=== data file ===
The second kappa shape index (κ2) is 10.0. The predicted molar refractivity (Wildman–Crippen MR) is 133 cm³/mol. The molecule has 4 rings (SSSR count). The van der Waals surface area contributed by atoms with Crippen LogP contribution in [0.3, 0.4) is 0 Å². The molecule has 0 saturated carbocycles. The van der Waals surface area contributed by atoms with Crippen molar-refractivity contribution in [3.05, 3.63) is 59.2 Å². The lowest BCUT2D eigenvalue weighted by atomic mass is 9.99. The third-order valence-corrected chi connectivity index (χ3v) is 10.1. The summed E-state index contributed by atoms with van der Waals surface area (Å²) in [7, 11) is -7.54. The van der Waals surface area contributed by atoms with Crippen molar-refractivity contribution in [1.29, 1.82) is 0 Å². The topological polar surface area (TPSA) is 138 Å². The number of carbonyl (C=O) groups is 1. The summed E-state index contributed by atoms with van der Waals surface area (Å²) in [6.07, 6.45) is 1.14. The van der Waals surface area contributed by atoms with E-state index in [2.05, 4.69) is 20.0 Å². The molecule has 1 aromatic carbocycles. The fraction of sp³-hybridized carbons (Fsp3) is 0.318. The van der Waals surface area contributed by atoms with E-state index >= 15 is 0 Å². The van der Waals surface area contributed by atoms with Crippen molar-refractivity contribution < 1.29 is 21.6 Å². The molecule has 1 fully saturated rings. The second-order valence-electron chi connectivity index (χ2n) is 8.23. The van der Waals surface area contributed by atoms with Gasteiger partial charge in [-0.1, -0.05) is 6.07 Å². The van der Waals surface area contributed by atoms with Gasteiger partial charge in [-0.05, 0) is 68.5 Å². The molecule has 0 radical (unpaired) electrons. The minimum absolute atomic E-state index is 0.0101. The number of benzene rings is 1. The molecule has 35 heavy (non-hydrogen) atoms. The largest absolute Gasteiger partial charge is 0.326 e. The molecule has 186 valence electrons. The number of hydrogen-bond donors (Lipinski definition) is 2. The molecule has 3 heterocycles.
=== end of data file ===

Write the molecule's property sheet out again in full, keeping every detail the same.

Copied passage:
The second kappa shape index (κ2) is 10.0. The predicted molar refractivity (Wildman–Crippen MR) is 133 cm³/mol. The molecule has 4 rings (SSSR count). The van der Waals surface area contributed by atoms with Crippen LogP contribution in [0.3, 0.4) is 0 Å². The molecule has 0 saturated carbocycles. The van der Waals surface area contributed by atoms with Crippen molar-refractivity contribution in [3.05, 3.63) is 59.2 Å². The lowest BCUT2D eigenvalue weighted by atomic mass is 9.99. The third-order valence-corrected chi connectivity index (χ3v) is 10.1. The summed E-state index contributed by atoms with van der Waals surface area (Å²) in [7, 11) is -7.54. The van der Waals surface area contributed by atoms with Crippen molar-refractivity contribution in [1.29, 1.82) is 0 Å². The topological polar surface area (TPSA) is 138 Å². The number of carbonyl (C=O) groups is 1. The summed E-state index contributed by atoms with van der Waals surface area (Å²) in [6.07, 6.45) is 1.14. The van der Waals surface area contributed by atoms with E-state index in [2.05, 4.69) is 20.0 Å². The molecule has 1 aromatic carbocycles. The fraction of sp³-hybridized carbons (Fsp3) is 0.318. The van der Waals surface area contributed by atoms with E-state index >= 15 is 0 Å². The van der Waals surface area contributed by atoms with Crippen molar-refractivity contribution < 1.29 is 21.6 Å². The molecule has 1 fully saturated rings. The second-order valence-electron chi connectivity index (χ2n) is 8.23. The van der Waals surface area contributed by atoms with Gasteiger partial charge in [-0.1, -0.05) is 6.07 Å². The van der Waals surface area contributed by atoms with Gasteiger partial charge in [-0.05, 0) is 68.5 Å². The molecule has 0 radical (unpaired) electrons. The minimum absolute atomic E-state index is 0.0101. The number of benzene rings is 1. The molecule has 35 heavy (non-hydrogen) atoms. The largest absolute Gasteiger partial charge is 0.326 e. The molecule has 186 valence electrons. The number of hydrogen-bond donors (Lipinski definition) is 2. The molecule has 3 heterocycles.